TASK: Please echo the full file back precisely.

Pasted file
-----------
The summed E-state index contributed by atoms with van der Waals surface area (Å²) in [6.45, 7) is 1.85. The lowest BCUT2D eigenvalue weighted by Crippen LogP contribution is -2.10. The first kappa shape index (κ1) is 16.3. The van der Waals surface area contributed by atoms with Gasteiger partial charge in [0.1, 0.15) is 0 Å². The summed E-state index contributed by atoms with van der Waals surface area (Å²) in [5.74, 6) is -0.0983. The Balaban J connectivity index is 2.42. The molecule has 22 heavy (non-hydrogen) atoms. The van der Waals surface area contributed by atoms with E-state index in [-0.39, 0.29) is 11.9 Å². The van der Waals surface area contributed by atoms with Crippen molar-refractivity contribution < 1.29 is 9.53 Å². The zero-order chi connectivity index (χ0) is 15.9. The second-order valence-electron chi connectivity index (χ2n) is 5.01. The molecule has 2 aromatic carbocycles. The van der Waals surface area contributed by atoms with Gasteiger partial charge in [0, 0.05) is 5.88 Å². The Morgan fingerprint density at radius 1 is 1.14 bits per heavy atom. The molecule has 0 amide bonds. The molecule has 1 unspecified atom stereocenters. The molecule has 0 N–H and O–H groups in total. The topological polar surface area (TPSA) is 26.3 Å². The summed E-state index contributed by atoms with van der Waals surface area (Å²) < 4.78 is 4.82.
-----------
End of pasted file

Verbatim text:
The summed E-state index contributed by atoms with van der Waals surface area (Å²) in [6.45, 7) is 1.85. The lowest BCUT2D eigenvalue weighted by Crippen LogP contribution is -2.10. The first kappa shape index (κ1) is 16.3. The van der Waals surface area contributed by atoms with Gasteiger partial charge in [0.1, 0.15) is 0 Å². The summed E-state index contributed by atoms with van der Waals surface area (Å²) in [5.74, 6) is -0.0983. The Balaban J connectivity index is 2.42. The molecule has 22 heavy (non-hydrogen) atoms. The van der Waals surface area contributed by atoms with E-state index in [-0.39, 0.29) is 11.9 Å². The van der Waals surface area contributed by atoms with Crippen molar-refractivity contribution < 1.29 is 9.53 Å². The zero-order chi connectivity index (χ0) is 15.9. The second-order valence-electron chi connectivity index (χ2n) is 5.01. The molecule has 2 aromatic carbocycles. The van der Waals surface area contributed by atoms with Gasteiger partial charge in [0, 0.05) is 5.88 Å². The Morgan fingerprint density at radius 1 is 1.14 bits per heavy atom. The molecule has 0 amide bonds. The molecule has 1 unspecified atom stereocenters. The molecule has 0 N–H and O–H groups in total. The topological polar surface area (TPSA) is 26.3 Å². The summed E-state index contributed by atoms with van der Waals surface area (Å²) < 4.78 is 4.82.